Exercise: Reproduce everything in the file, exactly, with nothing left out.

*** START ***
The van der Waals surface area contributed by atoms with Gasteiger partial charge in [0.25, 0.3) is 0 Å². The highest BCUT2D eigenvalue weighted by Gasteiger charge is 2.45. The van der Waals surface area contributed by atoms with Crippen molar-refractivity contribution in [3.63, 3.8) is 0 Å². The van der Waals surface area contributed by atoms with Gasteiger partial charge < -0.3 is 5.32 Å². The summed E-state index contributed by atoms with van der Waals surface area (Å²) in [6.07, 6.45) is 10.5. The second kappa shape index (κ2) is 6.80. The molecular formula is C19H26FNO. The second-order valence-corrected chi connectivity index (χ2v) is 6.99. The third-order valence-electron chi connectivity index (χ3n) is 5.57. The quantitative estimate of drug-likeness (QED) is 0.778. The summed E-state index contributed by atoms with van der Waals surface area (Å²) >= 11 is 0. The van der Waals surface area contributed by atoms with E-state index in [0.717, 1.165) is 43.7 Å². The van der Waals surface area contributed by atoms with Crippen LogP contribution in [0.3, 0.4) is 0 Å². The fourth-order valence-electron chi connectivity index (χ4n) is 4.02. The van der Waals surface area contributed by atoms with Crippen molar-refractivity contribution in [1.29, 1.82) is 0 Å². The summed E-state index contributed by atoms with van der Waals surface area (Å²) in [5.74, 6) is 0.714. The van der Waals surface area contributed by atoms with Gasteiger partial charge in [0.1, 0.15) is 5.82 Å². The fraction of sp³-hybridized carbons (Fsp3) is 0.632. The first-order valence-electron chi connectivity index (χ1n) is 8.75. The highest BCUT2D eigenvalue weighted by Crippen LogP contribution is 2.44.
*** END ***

The van der Waals surface area contributed by atoms with Gasteiger partial charge in [0.25, 0.3) is 0 Å². The highest BCUT2D eigenvalue weighted by Gasteiger charge is 2.45. The van der Waals surface area contributed by atoms with Crippen molar-refractivity contribution in [3.63, 3.8) is 0 Å². The van der Waals surface area contributed by atoms with Gasteiger partial charge < -0.3 is 5.32 Å². The summed E-state index contributed by atoms with van der Waals surface area (Å²) in [6.07, 6.45) is 10.5. The second kappa shape index (κ2) is 6.80. The molecular formula is C19H26FNO. The second-order valence-corrected chi connectivity index (χ2v) is 6.99. The third-order valence-electron chi connectivity index (χ3n) is 5.57. The quantitative estimate of drug-likeness (QED) is 0.778. The summed E-state index contributed by atoms with van der Waals surface area (Å²) >= 11 is 0. The van der Waals surface area contributed by atoms with E-state index in [0.717, 1.165) is 43.7 Å². The van der Waals surface area contributed by atoms with Crippen LogP contribution in [0.3, 0.4) is 0 Å². The fourth-order valence-electron chi connectivity index (χ4n) is 4.02. The van der Waals surface area contributed by atoms with Crippen molar-refractivity contribution in [1.29, 1.82) is 0 Å². The summed E-state index contributed by atoms with van der Waals surface area (Å²) in [5.74, 6) is 0.714. The van der Waals surface area contributed by atoms with Gasteiger partial charge in [0.1, 0.15) is 5.82 Å². The fraction of sp³-hybridized carbons (Fsp3) is 0.632. The first-order valence-electron chi connectivity index (χ1n) is 8.75. The highest BCUT2D eigenvalue weighted by Crippen LogP contribution is 2.44.